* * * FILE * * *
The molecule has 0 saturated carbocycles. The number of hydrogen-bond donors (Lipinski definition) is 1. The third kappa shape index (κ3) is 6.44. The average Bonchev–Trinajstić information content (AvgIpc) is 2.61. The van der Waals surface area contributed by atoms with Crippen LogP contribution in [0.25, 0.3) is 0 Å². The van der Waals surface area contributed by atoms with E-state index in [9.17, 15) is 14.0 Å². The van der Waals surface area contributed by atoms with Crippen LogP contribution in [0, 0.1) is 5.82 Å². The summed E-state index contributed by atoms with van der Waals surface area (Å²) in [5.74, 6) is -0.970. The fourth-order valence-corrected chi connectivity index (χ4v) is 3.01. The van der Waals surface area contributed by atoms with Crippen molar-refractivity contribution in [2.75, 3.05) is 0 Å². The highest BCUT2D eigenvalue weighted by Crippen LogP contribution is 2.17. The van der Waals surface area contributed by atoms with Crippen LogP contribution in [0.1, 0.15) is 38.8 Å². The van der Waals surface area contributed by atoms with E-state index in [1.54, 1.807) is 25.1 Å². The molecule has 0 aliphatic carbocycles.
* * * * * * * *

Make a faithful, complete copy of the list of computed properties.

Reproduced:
The molecule has 0 saturated carbocycles. The number of hydrogen-bond donors (Lipinski definition) is 1. The third kappa shape index (κ3) is 6.44. The average Bonchev–Trinajstić information content (AvgIpc) is 2.61. The van der Waals surface area contributed by atoms with Crippen LogP contribution in [0.25, 0.3) is 0 Å². The van der Waals surface area contributed by atoms with E-state index in [9.17, 15) is 14.0 Å². The van der Waals surface area contributed by atoms with Crippen LogP contribution in [0, 0.1) is 5.82 Å². The summed E-state index contributed by atoms with van der Waals surface area (Å²) in [5.74, 6) is -0.970. The fourth-order valence-corrected chi connectivity index (χ4v) is 3.01. The van der Waals surface area contributed by atoms with Crippen molar-refractivity contribution in [2.75, 3.05) is 0 Å². The highest BCUT2D eigenvalue weighted by Crippen LogP contribution is 2.17. The van der Waals surface area contributed by atoms with Crippen LogP contribution in [0.1, 0.15) is 38.8 Å². The van der Waals surface area contributed by atoms with E-state index in [1.54, 1.807) is 25.1 Å². The molecule has 0 aliphatic carbocycles.